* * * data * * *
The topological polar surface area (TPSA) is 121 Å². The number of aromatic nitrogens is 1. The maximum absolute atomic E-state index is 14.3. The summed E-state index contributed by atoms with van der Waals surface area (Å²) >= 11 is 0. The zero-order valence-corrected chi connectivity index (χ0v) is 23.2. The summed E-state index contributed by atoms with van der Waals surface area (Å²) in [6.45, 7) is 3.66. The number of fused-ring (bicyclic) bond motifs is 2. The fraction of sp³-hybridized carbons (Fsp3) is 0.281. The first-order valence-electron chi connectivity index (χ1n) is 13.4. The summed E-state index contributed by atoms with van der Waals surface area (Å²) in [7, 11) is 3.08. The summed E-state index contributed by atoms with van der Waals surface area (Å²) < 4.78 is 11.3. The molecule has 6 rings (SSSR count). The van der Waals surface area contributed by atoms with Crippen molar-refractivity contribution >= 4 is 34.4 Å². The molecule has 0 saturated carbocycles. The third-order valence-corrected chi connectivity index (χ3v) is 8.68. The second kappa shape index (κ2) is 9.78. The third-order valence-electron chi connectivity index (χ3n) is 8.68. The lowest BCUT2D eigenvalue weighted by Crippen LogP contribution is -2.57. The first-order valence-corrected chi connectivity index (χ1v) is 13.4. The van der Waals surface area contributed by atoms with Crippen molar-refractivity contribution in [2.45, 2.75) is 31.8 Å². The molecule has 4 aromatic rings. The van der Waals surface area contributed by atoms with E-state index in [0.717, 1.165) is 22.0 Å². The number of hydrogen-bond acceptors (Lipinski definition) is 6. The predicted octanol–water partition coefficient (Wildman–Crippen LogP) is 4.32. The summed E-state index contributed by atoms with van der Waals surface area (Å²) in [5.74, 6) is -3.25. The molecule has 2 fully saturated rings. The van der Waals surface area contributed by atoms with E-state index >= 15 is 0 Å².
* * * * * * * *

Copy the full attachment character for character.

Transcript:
The topological polar surface area (TPSA) is 121 Å². The number of aromatic nitrogens is 1. The maximum absolute atomic E-state index is 14.3. The summed E-state index contributed by atoms with van der Waals surface area (Å²) >= 11 is 0. The zero-order valence-corrected chi connectivity index (χ0v) is 23.2. The summed E-state index contributed by atoms with van der Waals surface area (Å²) in [6.45, 7) is 3.66. The number of fused-ring (bicyclic) bond motifs is 2. The fraction of sp³-hybridized carbons (Fsp3) is 0.281. The first-order valence-electron chi connectivity index (χ1n) is 13.4. The summed E-state index contributed by atoms with van der Waals surface area (Å²) in [7, 11) is 3.08. The summed E-state index contributed by atoms with van der Waals surface area (Å²) < 4.78 is 11.3. The molecule has 6 rings (SSSR count). The van der Waals surface area contributed by atoms with Crippen molar-refractivity contribution >= 4 is 34.4 Å². The molecule has 0 saturated carbocycles. The third-order valence-corrected chi connectivity index (χ3v) is 8.68. The second kappa shape index (κ2) is 9.78. The third-order valence-electron chi connectivity index (χ3n) is 8.68. The lowest BCUT2D eigenvalue weighted by Crippen LogP contribution is -2.57. The first-order valence-corrected chi connectivity index (χ1v) is 13.4. The van der Waals surface area contributed by atoms with Crippen molar-refractivity contribution in [2.45, 2.75) is 31.8 Å². The molecule has 4 aromatic rings. The van der Waals surface area contributed by atoms with E-state index in [0.717, 1.165) is 22.0 Å². The number of hydrogen-bond acceptors (Lipinski definition) is 6. The predicted octanol–water partition coefficient (Wildman–Crippen LogP) is 4.32. The summed E-state index contributed by atoms with van der Waals surface area (Å²) in [5.74, 6) is -3.25. The molecule has 2 fully saturated rings. The van der Waals surface area contributed by atoms with E-state index >= 15 is 0 Å².